ATi & nVidia Anti-Aliasing Performance
Anti-Aliasing quality and performance compared while using anisotropic filtering
We have to name ATi the clear winner here: without anti-aliasing and with 2x anti-aliasing all chips perform similarly, or according to their relative prices. Once we go above 2x anti-aliasing the fun is over for the nVidia chips: while these are spending ever increasing amounts of performance for small gains in edge quality, the ATi chips are leaps and bounds ahead with their 4x and 6x modes, in both performance and edge smoothing quality. Using the performance figures of the Radeon 9800 Pro 256MB and the GeForceFX 5900 Ultra 256MB we can make the following comparison which presents the edge smoothing quality of various anti-aliasing modes alongside their respective performance penalties (for both smoothing and performance: higher is better; the performance percentage is normalised to the performance without anti-alising, 1024x768 and 1280x960/1024 were averaged):
This chart clearly demonstrates ATi's anti-aliasing leadership: with all of ATi's anti-aliasing modes, the performance hit is well justified by the achieved edge smoothing quality. With nVidia this only applies to the lesser modes 2x, 4x and 4xS, with these the performance hit fits the quality gain. We can't claim that for the higher modes of anti-aliasing at all, 12x and 8xS reduce performance far too much for their respective quality gains, they are quite inefficient.
nVidia's problem is, none of the efficient 2x, 4x and 4xS modes can compare to ATi's "middle of the road" mode 4x when it comes to edge smoothing quality. That means nVidia is only competitive in lower to medium quality anti-aliasing modes and falls short on higher quality modes, sometimes significantly so. As soon as higher anti-aliasing modes are required, ATi clearly edges out nVidia in both performance and image quality terms.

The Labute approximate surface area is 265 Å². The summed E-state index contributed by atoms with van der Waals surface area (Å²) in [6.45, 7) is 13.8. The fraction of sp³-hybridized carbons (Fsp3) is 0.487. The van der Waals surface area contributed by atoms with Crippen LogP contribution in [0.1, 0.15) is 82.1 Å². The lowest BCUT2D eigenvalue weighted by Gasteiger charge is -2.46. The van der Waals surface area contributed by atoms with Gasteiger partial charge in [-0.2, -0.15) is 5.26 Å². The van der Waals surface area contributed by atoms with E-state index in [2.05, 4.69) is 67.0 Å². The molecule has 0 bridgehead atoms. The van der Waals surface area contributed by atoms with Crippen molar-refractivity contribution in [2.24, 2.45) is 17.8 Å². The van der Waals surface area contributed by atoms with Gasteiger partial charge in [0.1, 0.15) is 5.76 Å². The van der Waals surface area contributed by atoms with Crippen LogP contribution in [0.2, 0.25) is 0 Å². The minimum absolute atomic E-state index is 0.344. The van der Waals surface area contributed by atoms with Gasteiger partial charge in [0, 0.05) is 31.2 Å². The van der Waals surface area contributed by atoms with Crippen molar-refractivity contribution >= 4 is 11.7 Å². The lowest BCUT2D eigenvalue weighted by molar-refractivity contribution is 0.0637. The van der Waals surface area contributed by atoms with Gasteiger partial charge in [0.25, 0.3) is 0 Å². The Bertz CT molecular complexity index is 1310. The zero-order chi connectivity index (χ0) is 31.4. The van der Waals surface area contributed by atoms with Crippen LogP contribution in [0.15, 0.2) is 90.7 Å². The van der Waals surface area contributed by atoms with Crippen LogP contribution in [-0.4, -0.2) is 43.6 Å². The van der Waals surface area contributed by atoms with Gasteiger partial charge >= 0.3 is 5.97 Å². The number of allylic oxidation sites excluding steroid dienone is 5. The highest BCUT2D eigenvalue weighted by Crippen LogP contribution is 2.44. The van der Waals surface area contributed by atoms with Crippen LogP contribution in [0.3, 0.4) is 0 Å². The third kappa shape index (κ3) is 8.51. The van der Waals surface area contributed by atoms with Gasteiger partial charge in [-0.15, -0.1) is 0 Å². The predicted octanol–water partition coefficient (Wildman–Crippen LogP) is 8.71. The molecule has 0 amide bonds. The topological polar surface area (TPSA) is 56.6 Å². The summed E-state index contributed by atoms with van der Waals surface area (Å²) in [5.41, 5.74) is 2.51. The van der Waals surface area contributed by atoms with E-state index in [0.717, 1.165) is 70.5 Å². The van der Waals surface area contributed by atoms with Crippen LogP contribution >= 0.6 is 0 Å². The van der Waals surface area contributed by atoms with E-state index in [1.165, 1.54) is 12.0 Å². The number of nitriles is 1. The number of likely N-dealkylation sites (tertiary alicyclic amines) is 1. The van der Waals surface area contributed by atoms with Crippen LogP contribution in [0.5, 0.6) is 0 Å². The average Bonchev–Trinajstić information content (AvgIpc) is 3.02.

So currently ATi offers clearly better anti-aliasing than nVidia - at least in the high end segment where you can actually use 4x anti-aliasing or more in practice. nVidia would need to offer dramatically higher raw performance than ATi to make up for the difference in anti-aliasing - due to the current near-parity in "normal benchmarks" this seems out of the question.
This conclusion only theoretically applies to the mainstream segment, of course, as it's populated by cards that generally lack the performance for any anti-aliasing beyond 2x. And, as we have observed, at 2x anti-aliasing ATi and nVidia offer equal edge smoothing with only small differences in performance. The overall message - ATi's clear leadership in anti-aliasing - thus in practice only applies to high end cards, because that's what you need if you want to generally (be able to) use any more than 2x anti-aliasing.
In fact, the dramatic results we gathered have even surprised us: most hardware reviews on the web currently suggest that ATi and nVidia are about equal - also concernig anti-aliasing. This might stem from the fact that anti-aliasing modes with equal names are often compared directly - e.g. ATi's 4x anti-aliasing versus nVidia's 4x anti-aliasing.
But we may only compare two things if they are of equal value, in this case that would mean equal image quality or at least equal edge smoothing. The naming conventions for ATi's and nVidia's antialiasing modes alone, however, do not make a comparison valid, the quality offered by two anti-aliasing modes going by the same name can indeed be very different. In particular: testing ATi's 4x anti-aliasing versus nVidia's anti-aliasing is not a comparison with equal image quality, it's not even close. If you use image quality or the amount of edge smoothing as a basis for comparisons you end up at very different conclusions - as we did.
Of course there's a reason for this humiliating defeat of nVidia: since the GeForce 3 nVidia didn't work on anti-aliasing much at all. The GeForce4 Ti's Accuview anti-aliasing is just a very slight enhancement - and the GeForceFX did in fact add nothing to these technologies (yet it did gain some modes). The plethora of new modes offered on the GeForceFX are all driver controlled and are available and just as functional on older cards, down to the GeForce 3, if you're using a tweaking tool such as aTuner.
So when it comes to anti-aliasing, nVidia is still in 2001, the year the GeForce3 was launched. The next generation of graphics chips must change this, as ATi are far ahead already with the R3x0 series and they will certainly try to keep the heat turned up. We can only hope that nVidia will return the favor of more intelligent sampling grids, higher multisampling modes and gamma correction for anti-aliasing with the NV40, without removing the sometimes handy supersampling/multisampling hybrid modes from the drivers.